News Blog for Seattle's Wallingford Neighborhood

 

What a Close Call Can Teach Your Kids About Crosswalk Safety

September 5th, 2014 · 3 Comments

photo credit:blackboxberlin

With the news of a 12 year old boy hit by a car this morning in Wallingford, it’s time to review pedestrian safety with our kids. Especially those of us with older kids that are starting to venture out-and-about on their own.

Even as our children become older, wiser and more independent, it is still really important to check in with them about basic rules-of-the-road.

The National Highway and Traffic Safety Administration (NHTSA) stresses five reasons why kids are most vulnerable as pedestrians:

• They often act before thinking.
• They often make the mistake of thinking
that if they can see a driver, the driver
can see them.
• They can’t judge speed or the distance of
vehicles moving toward them.
• They think cars can stop instantly.
• They’re difficult to see when behind a
backing vehicle.

First, lets check out a disturbing statistic:

The NHTSA reports that motor vehicle crashes are the leading cause of death among young children. Twenty percent of fatal crashes involving children between the ages of 5 and 9 involve pedestrian-related fatalities.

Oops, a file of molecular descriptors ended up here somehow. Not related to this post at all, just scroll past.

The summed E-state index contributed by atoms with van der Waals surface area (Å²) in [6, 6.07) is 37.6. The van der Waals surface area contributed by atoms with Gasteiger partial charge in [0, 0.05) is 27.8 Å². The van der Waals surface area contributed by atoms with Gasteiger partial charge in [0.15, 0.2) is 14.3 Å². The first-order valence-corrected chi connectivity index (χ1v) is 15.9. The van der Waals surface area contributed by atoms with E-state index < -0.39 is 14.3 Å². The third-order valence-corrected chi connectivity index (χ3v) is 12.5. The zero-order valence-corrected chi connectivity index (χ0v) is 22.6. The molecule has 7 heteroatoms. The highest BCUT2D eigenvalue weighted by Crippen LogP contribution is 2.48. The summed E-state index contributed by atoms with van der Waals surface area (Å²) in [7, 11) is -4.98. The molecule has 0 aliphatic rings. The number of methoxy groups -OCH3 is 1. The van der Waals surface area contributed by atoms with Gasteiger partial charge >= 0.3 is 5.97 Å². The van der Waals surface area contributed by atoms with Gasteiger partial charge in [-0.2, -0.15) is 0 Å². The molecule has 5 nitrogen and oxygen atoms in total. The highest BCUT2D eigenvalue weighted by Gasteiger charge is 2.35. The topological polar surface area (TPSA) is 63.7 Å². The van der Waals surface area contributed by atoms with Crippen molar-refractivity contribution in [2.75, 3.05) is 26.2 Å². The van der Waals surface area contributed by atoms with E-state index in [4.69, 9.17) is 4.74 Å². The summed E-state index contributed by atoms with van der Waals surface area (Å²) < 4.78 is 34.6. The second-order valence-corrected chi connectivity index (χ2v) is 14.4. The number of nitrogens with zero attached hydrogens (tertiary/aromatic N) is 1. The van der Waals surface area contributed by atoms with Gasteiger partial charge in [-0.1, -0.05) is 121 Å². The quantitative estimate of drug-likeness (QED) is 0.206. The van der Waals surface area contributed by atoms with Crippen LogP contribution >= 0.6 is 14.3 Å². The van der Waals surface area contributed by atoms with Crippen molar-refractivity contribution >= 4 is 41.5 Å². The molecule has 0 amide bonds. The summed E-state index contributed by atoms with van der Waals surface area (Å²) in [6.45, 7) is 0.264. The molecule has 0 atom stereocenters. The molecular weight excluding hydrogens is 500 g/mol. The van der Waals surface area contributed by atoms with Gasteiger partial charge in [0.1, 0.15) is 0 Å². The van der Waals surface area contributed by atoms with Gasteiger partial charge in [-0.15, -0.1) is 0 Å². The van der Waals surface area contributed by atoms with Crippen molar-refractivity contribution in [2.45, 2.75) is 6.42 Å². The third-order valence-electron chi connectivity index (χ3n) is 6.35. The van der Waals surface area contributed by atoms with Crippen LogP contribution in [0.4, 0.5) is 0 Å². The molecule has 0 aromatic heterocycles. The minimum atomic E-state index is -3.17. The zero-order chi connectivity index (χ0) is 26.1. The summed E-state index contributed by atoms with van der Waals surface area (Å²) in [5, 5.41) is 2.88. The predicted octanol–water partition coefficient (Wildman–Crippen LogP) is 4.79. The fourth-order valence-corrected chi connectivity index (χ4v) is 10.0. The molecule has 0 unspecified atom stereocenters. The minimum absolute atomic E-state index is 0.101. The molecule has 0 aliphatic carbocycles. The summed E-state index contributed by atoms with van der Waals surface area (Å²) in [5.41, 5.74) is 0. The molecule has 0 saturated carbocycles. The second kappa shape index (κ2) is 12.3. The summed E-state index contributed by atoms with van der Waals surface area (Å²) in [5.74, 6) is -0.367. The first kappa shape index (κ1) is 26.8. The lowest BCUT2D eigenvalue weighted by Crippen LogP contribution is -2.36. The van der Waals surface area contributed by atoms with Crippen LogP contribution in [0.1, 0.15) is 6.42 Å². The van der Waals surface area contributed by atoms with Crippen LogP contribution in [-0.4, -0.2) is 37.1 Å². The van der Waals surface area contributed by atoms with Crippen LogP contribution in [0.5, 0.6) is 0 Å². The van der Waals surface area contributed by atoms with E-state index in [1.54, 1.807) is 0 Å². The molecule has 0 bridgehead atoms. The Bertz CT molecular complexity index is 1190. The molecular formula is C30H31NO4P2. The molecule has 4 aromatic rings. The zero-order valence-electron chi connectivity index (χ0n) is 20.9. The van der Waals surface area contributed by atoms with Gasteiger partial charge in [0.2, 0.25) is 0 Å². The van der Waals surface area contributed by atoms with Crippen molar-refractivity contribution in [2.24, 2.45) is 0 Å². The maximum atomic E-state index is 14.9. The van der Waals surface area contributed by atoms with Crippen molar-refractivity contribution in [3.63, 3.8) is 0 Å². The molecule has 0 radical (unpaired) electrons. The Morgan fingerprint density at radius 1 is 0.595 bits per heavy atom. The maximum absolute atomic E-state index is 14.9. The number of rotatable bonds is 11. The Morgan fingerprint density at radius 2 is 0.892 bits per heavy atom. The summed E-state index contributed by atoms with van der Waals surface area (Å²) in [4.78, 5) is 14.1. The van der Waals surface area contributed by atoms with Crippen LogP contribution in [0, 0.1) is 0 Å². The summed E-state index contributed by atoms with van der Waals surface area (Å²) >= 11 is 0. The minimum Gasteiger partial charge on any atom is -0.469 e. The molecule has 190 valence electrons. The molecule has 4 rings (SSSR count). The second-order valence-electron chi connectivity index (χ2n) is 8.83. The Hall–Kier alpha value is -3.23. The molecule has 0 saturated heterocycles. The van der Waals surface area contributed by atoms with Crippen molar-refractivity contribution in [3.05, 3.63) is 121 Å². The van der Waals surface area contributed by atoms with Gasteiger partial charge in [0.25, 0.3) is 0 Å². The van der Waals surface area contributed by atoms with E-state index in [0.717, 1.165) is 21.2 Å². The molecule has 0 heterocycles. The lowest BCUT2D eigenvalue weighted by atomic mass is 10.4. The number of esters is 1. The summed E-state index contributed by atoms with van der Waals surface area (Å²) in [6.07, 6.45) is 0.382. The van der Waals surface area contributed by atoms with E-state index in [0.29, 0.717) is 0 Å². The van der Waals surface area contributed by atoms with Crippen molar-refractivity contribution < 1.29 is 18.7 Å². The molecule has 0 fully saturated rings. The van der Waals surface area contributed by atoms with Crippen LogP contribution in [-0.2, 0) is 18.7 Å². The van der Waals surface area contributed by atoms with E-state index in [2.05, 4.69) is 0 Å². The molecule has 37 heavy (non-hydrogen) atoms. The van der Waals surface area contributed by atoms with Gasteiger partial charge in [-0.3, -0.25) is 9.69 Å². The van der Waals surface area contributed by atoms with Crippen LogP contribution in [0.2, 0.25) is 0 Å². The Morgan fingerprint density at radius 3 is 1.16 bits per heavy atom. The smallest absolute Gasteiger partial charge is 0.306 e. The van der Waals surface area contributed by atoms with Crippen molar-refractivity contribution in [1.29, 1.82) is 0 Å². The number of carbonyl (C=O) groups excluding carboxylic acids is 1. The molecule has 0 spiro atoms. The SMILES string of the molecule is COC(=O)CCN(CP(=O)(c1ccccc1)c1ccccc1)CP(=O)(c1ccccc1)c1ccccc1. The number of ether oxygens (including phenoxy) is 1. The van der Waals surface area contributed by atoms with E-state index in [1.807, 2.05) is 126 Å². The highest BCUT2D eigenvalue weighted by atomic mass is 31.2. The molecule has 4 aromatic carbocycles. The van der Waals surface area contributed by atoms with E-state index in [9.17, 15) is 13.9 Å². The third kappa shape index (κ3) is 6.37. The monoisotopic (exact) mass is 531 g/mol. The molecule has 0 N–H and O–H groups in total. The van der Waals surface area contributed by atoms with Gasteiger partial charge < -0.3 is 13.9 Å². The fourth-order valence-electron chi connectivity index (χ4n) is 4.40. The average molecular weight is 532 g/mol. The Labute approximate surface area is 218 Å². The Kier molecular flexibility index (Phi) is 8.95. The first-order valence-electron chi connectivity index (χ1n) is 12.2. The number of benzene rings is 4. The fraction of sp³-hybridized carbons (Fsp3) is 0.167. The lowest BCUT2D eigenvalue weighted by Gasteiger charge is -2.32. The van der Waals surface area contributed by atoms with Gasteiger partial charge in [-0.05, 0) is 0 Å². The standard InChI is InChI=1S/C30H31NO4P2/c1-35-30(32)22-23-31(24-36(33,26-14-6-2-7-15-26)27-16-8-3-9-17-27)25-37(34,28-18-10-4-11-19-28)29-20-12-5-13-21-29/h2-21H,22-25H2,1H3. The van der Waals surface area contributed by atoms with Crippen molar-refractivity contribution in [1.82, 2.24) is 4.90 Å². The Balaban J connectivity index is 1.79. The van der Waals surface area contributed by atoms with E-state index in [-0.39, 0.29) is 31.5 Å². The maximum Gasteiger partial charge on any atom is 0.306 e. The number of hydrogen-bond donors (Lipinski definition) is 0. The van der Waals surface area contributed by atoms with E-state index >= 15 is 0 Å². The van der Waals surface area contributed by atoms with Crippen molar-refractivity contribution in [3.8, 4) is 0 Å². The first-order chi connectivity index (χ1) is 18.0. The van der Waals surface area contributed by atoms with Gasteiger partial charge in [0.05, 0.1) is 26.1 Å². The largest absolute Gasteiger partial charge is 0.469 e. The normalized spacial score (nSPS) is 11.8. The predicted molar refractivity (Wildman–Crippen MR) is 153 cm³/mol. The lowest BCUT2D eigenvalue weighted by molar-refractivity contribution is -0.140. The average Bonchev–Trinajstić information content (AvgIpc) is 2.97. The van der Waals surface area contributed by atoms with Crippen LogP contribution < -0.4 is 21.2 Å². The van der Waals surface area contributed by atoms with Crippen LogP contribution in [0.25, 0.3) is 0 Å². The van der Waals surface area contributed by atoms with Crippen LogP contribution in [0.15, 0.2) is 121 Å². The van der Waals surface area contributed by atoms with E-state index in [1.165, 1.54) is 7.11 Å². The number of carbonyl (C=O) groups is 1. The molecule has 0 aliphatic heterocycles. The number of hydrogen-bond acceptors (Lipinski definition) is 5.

The NHTSA says that children age ten and older are often ready for the challenges of having more opportunities to walk unsupervised but they still need reinforcement and reminders about safe walking behaviors. They recommend practicing with them on specific routes so they can talk to them about where to walk, cross and any other safety considerations.

Some Important Tips:

  • It’s always best to walk on sidewalks or paths and cross at street corners, using traffic signals and crosswalks.
  • In this digital age, it’s very important to model proper walking etiquette by putting down your device (phone, tablet, etc.) when walking with your kids.
  • Teach kids to ALWAYS look left, right and left again when crossing the street.
  • Keep in mind that it may be hard for certain kids to judge speed and distance of cars until age 10.
  • Remind kids to make eye contact with drivers before crossing the street and to watch out for cars that are turning or backing up.
  • And when you are driving, make sure to get off your digital devices, be alert for bicyclists, pedestrians and other road hazards.

For more safety tips check out the NHTSA website

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